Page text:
I didn’t expected President Trump to last a full year in office. Not because he’d be impeached or because of a 25th amendment palace coup, mind you. I expected him to throw up his hands, blame everyone around him and shout “I’m done.” He’s a lazy, incompetent, vainglorious fopdoodle. A little man like him was never going to be successful in the world’s biggest job.

But it’s over. He’s the lamest duck we’ve had in the office. We know this for two reasons. And no, it’s not because he has one policy accomplishment and one legislative accomplishment in an entire year that was riddle with own goals, unnecessary scandals and being derided abroad.

  1. Special Counsel Robert Mueller just hooked Herr Trump’s former National Security Advisor on a 0 to 6-month plea deal for crimes that could have mean 30 years.
  2. His lawyer told Axios, “President cannot obstruct justice because he is the chief law enforcement officer under [the Constitution’s Article II] and has every right to express his view of any case.” You don’t say that if your client didn’t obstruct justice.

It’s a stunning statement.

First of all, it’s untethered from the reality of the world.

What was one of the four articles of impeachment brought by  Republican against President Bill Clinton? You guessed it. Obstruction of Justice. Here’s the full text of that particular article of impeachment. What was the first article of impeachment brought against Richard Nixon? That’s right, obstruction of justice. Again, here’s the full text of that article.

So three presidents, Andrew Johnson, Nixon and Clinton, have faced impeachment, two were impeached. Clinton, one of those who was impeached faced an obstruction of justice charge. Nixon resigned before the impeachment vote could be taken, faced a charge of obstruction of justice.

Second of all, it’s a clear sign members of the president’s team know he’s in the end game.

It’s all over, but the shoutin’

Alone on Not-Yet Pajama Day

As the boy scrambled into the car Thursday, he turned to me and smiled. “I have to wear my pajamas tomorrow to school.” This was a big deal in the world of a soon-to-be 6-year-old. He wanted to wear his Snoopy Santa PJs. A few hours later, he ran up to me, caught his breath, and said, “I can’t find my Catboy pajamas. Can I wear them?”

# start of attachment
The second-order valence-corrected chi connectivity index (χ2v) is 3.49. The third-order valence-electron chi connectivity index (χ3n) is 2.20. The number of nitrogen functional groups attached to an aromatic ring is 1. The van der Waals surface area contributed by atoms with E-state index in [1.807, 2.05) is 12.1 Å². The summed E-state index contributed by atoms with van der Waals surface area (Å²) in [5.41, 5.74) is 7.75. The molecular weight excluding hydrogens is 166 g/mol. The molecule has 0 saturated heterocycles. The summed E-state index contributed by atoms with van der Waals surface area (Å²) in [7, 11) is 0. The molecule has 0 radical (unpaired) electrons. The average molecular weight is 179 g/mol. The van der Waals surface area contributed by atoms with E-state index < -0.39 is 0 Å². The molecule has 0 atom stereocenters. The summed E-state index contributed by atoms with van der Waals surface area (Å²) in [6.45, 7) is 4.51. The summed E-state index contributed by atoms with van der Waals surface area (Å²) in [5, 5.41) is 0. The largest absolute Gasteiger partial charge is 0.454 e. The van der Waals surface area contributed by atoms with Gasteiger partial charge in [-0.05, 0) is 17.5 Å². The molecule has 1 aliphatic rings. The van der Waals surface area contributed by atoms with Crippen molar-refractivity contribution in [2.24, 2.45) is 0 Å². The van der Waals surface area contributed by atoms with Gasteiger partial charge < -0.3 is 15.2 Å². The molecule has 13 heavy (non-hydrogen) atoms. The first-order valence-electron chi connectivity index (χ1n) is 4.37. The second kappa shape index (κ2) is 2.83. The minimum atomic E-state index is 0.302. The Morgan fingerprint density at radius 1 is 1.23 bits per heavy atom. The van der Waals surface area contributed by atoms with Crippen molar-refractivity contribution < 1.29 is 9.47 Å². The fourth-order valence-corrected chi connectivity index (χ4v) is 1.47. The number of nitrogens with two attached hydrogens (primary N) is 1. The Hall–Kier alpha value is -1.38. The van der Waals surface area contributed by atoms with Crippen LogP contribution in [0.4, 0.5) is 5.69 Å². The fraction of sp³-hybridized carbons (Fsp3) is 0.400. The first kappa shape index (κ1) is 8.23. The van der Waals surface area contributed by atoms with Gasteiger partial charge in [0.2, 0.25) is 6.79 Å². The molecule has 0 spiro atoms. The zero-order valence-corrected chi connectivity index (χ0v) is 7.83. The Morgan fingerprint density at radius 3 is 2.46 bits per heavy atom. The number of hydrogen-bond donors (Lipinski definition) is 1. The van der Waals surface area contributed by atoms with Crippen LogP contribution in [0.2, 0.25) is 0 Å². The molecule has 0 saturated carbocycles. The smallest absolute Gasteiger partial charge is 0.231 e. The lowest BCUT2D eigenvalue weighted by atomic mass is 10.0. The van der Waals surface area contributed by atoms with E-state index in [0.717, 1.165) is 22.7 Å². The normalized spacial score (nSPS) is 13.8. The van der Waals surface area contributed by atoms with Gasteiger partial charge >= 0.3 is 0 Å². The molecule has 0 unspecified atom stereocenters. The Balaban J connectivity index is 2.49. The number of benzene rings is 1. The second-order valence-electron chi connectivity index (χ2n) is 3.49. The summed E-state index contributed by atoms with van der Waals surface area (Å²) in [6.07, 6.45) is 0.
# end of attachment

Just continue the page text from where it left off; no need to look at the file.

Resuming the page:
I told him I’d find them. Where could they be, but in the laundry, after all?

But after the kids went to bed, I checked and couldn’t find them. Later on, Molly got into the hunt.

Then I finally found them. They were inside a sweater of mine in a pile of washed laundry that was waiting to be folded.

We sighed.

Continue reading “Alone on Not-Yet Pajama Day”

Alone on Not-Yet Pajama Day

A Dickens of two car trips

A man approached the car when I was coming home from the grocery store a few months ago. The kids were nestled in their car seats. Bags filled with vegetables, snacks and other foods were on the floor. I had some change in the pocket.

The man asked if I had any change or food, he said his car was broken down and he was waiting for AAA. There was, in fact, a car with its hood up behind him.

Normally, I wouldn’t mind handing the man something. But I was in a bad mood. I was stressed out with the kids. I’d just been let go.

As we drove away, a 5-year-old Jiminy Cricket in the back seat peeked up.

“Why didn’t we help him?”

The “we” hit me hard.

Well, I said, I wasn’t sure if he really needed it.

“He seemed like he did.”

I didn’t want to get into it. I thought about the time I handed a man on Baltimore street in Hanover my lunch. The time I bought a guy pizza on Wilkes-Barre’s square. I truly believe hay of you have it, you’re morally compelled to help. I try to live that. To me, it’s not a political thing. It’s not even quite a religious thing, though it probably comes from the lessons I learned at Mass.

So we turned the car around and tried to find the man.

The car was still there. The man wasn’t. But the evidence suggested he wasn’t lying. The car had Delaware plates. But even if he was, there’s no harm in helping anyone eat. Michael was disappointed, so I promised him that we’d keep a can of soup in the car if we saw anyone like that again.


I read the first two chapters of “A Christmas Carol” to the kids as we drove up to Molly’s family this thanksgiving. It really is a potent and powerful morality play about haves and have-nots. Scrooge’s miserliness is a major part of his character.

It shows up in his exchange with Fred.

“Merry Christmas! What right have you to be merry? What reason have you to be merry? You’re poor enough.”

“Come, then,” returned the nephew gaily. “What right have you to be dismal? What reason have you to be morose? You’re rich enough.”

But a moment later, it’s truly driven home.

“At this festive season of the year, Mr Scrooge, … it is more than usually desirable that we should make some slight provision for the Poor and destitute, who suffer greatly at the present time. Many thousands are in want of common necessaries; hundreds of thousands are in want of common comforts, sir.”

“Are there no prisons?”

“Plenty of prisons…”

“And the Union workhouses.” demanded Scrooge. “Are they still in operation?”

“Both very busy, sir…”

“Those who are badly off must go there.”

“Many can’t go there; and many would rather die.”

“If they would rather die,” said Scrooge, “they had better do it, and decrease the surplus population.”

As I read this, I thought of modern conservatives, pretending to be libertarians but really being anarchists hell-bent on individualism at the cost of the common good.

Then Jiminy Cricket piped up from the backseat.

“He’s like you when you didn’t give that man any help.”


A Dickens of two car trips